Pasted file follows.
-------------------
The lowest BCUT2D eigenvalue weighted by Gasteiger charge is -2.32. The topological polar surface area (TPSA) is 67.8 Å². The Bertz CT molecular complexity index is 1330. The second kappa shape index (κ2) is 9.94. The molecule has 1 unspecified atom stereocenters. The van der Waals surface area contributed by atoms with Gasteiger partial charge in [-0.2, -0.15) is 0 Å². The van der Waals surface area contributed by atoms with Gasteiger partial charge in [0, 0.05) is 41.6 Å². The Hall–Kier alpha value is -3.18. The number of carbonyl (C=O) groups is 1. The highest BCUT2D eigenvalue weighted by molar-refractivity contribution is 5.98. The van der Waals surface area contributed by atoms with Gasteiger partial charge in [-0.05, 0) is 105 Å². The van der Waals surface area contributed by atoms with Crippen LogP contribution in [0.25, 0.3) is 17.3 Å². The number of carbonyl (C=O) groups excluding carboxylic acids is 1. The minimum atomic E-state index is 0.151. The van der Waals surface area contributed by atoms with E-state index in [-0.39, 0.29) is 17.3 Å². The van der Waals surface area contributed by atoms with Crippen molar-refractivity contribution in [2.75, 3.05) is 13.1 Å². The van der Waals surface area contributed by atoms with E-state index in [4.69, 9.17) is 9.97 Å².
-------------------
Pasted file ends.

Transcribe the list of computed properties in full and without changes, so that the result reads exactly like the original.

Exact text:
The lowest BCUT2D eigenvalue weighted by Gasteiger charge is -2.32. The topological polar surface area (TPSA) is 67.8 Å². The Bertz CT molecular complexity index is 1330. The second kappa shape index (κ2) is 9.94. The molecule has 1 unspecified atom stereocenters. The van der Waals surface area contributed by atoms with Gasteiger partial charge in [-0.2, -0.15) is 0 Å². The van der Waals surface area contributed by atoms with Gasteiger partial charge in [0, 0.05) is 41.6 Å². The Hall–Kier alpha value is -3.18. The number of carbonyl (C=O) groups is 1. The highest BCUT2D eigenvalue weighted by molar-refractivity contribution is 5.98. The van der Waals surface area contributed by atoms with Gasteiger partial charge in [-0.05, 0) is 105 Å². The van der Waals surface area contributed by atoms with Crippen LogP contribution in [0.25, 0.3) is 17.3 Å². The number of carbonyl (C=O) groups excluding carboxylic acids is 1. The minimum atomic E-state index is 0.151. The van der Waals surface area contributed by atoms with E-state index in [-0.39, 0.29) is 17.3 Å². The van der Waals surface area contributed by atoms with Crippen molar-refractivity contribution in [2.75, 3.05) is 13.1 Å². The van der Waals surface area contributed by atoms with E-state index in [4.69, 9.17) is 9.97 Å².